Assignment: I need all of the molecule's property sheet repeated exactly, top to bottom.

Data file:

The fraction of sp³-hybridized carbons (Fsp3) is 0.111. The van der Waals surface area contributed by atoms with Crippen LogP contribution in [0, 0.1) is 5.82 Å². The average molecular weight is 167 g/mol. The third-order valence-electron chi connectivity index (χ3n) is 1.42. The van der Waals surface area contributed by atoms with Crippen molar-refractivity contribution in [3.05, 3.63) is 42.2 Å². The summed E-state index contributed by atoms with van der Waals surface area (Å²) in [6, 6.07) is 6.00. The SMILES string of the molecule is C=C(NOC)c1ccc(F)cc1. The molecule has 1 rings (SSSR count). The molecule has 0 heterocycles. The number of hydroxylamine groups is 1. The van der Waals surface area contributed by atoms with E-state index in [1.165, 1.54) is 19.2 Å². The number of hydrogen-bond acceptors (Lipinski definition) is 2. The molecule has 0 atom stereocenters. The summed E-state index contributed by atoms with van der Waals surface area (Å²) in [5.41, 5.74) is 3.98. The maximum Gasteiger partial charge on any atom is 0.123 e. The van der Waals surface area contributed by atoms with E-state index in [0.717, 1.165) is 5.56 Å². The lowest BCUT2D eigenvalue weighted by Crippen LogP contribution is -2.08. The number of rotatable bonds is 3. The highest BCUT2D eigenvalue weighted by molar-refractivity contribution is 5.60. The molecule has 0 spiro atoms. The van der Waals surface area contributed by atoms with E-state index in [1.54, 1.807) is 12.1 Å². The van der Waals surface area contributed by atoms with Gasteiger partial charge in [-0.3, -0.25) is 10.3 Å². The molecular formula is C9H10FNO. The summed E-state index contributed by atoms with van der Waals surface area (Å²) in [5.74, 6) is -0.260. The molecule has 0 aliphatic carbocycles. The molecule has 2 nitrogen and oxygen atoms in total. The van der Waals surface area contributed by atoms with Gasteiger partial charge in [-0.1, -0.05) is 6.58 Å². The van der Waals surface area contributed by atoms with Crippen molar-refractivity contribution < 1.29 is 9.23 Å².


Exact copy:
The fraction of sp³-hybridized carbons (Fsp3) is 0.111. The van der Waals surface area contributed by atoms with Crippen LogP contribution in [0, 0.1) is 5.82 Å². The average molecular weight is 167 g/mol. The third-order valence-electron chi connectivity index (χ3n) is 1.42. The van der Waals surface area contributed by atoms with Crippen molar-refractivity contribution in [3.05, 3.63) is 42.2 Å². The summed E-state index contributed by atoms with van der Waals surface area (Å²) in [6, 6.07) is 6.00. The SMILES string of the molecule is C=C(NOC)c1ccc(F)cc1. The molecule has 1 rings (SSSR count). The molecule has 0 heterocycles. The number of hydroxylamine groups is 1. The van der Waals surface area contributed by atoms with E-state index in [1.165, 1.54) is 19.2 Å². The number of hydrogen-bond acceptors (Lipinski definition) is 2. The molecule has 0 atom stereocenters. The summed E-state index contributed by atoms with van der Waals surface area (Å²) in [5.41, 5.74) is 3.98. The maximum Gasteiger partial charge on any atom is 0.123 e. The van der Waals surface area contributed by atoms with E-state index in [0.717, 1.165) is 5.56 Å². The lowest BCUT2D eigenvalue weighted by Crippen LogP contribution is -2.08. The number of rotatable bonds is 3. The highest BCUT2D eigenvalue weighted by molar-refractivity contribution is 5.60. The molecule has 0 spiro atoms. The van der Waals surface area contributed by atoms with E-state index in [1.54, 1.807) is 12.1 Å². The van der Waals surface area contributed by atoms with Gasteiger partial charge in [-0.3, -0.25) is 10.3 Å². The molecular formula is C9H10FNO. The summed E-state index contributed by atoms with van der Waals surface area (Å²) in [5.74, 6) is -0.260. The molecule has 0 aliphatic carbocycles. The molecule has 2 nitrogen and oxygen atoms in total. The van der Waals surface area contributed by atoms with Gasteiger partial charge in [-0.1, -0.05) is 6.58 Å². The van der Waals surface area contributed by atoms with Crippen molar-refractivity contribution < 1.29 is 9.23 Å².